This is a slightly tardy post, but here is a link to the presentation slide deck used by Peter and Matt during the ALM Roundtable in Denver. You’ll see that it’s rather light; but keep in mind the slides were merely for talking points leading to more demo (remember, this was a demo-heavy event!).
If you have any questions, please let me know!
I’ve met with several customers over the last few months who either are, or are looking to, manage their documentation efforts in Team Foundation Server. There’s not much guidance or documentation about the best way to do that. Now my blog is hardly a repository of impactful information; but I hope this post helps to shed some light on practices that can be used to manage documentation in TFS.
In thinking about this, the concept of documentation management is somewhat similar to requirements management: A document format is the ultimate output, consistent capture and management is ideal, and a development workflow is needed. Several years ago (when TFS 2005 was the current release), I blogged a four-part series on requirements management in TFS, a series which many seemed to appreciate. (Since then, a much more robust, prescriptive guidance has been published on CodePlex around TFS 2010 called the “Visual Studio Team Foundation Server Requirements Engineering Guidance” ).
There are two main schools of thought around using TFS to manage documentation efforts:
In the document-centric approach, the document itself is the “version of the truth”. Updates are made to the document directly, and either TFS or the associated SharePoint site manages versioning. Any approval workflows are handled by SharePoint.
The benefit of this approach is that people already know how to edit a document (Word is the most popular requirements management tool, as well!). It’s natural and seemingly convenient to just pop open a document, make some updates, hit “Save”, and close. When the documentation process is finished, you already have your “output” – the document itself. Just convert it to the format that you want (PDF, XPS, whatever), and you’re done.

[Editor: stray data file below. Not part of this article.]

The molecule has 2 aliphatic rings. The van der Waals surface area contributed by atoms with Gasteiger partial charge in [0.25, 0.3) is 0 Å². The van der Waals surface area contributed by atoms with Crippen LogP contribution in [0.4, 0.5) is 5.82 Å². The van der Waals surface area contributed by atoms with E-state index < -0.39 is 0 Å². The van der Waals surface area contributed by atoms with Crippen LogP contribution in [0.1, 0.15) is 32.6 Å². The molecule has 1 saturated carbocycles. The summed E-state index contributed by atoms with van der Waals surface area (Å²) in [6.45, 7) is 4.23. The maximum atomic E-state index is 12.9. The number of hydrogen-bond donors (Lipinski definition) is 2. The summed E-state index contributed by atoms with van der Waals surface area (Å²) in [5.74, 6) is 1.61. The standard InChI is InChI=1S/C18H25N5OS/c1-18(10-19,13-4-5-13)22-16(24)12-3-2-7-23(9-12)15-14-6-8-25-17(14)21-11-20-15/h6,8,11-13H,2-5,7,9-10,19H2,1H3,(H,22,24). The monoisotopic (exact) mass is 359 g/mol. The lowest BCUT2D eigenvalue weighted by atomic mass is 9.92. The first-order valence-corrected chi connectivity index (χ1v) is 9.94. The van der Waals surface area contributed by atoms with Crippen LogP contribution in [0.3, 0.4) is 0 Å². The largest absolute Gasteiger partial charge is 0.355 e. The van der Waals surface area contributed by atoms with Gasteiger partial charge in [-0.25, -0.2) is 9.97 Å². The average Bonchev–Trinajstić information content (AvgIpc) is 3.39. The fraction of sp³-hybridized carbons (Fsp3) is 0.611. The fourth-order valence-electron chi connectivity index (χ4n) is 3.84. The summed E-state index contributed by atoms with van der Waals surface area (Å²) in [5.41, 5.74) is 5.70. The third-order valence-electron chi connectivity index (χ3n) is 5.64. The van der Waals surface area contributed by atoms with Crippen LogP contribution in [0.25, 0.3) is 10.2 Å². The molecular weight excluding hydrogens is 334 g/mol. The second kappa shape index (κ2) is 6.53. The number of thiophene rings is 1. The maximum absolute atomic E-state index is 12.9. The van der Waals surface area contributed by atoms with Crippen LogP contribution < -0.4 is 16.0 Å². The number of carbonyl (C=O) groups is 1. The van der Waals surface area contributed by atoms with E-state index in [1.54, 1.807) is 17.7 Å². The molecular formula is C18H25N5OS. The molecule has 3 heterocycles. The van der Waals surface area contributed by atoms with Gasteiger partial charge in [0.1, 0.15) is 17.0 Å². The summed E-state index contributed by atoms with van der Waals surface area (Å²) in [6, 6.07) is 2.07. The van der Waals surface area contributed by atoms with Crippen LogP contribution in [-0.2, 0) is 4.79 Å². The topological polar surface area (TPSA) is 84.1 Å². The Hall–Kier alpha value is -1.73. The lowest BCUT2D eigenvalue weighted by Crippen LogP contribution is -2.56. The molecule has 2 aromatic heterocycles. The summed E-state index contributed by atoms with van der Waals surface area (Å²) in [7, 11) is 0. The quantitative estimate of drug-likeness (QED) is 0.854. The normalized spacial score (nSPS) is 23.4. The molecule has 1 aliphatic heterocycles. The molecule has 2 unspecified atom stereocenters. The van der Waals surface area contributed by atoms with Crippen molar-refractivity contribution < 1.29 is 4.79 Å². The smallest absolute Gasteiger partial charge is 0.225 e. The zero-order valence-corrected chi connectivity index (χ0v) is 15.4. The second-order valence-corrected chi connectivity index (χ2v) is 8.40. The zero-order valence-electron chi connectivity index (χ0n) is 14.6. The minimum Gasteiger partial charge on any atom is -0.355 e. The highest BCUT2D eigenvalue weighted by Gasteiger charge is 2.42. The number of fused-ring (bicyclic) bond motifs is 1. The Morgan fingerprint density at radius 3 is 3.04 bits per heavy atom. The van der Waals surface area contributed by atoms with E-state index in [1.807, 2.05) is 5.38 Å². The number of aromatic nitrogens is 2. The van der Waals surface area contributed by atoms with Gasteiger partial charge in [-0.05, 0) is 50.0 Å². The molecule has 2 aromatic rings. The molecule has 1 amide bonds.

The drawback however, is in its simplicity. You lose formatting consistency of individual sections of the document, as well lower-level management of those sections. This results in extra scrutiny over a document to check for those inevitable inconsistencies. If you have traceability requirements in your process guidelines, it’s going go be very difficult to accurately relate a specific section within a document to another artifact in TFS. It’s quite near impossible to report on the status of a documentation effort, other than “the document is or isn’t done yet.” There are no metrics around how much effort has been applied to the documentation, how many people have collaborated on it, etc.
The item-centric approach uses the work item tracking system in TFS to manage components/pieces of documentation individually. This is accomplished by creating a work item type designed to support individual pieces of documentation. In this scenario, TFS becomes the “version of truth”, and the actual document is really just an output of that truth. (Think of this as similar to version control, which houses the truth of your code, and the build is the output of that.)
Several of these RM-centric approaches can be applied toward documentation efforts:
Below is just one example how a “Documentation”-like work item type might look in TFS:
You’ll notice there are standard fields such as title, assigned to, state, area, and iteration. In this example, there are a few custom fields added as well:
Target Document allows you to target a specific document that this documentation piece belongs to. In my example, I use a global list for this field, allowing choices of End User Manual, Administrator’s Guide, and Installation Guide.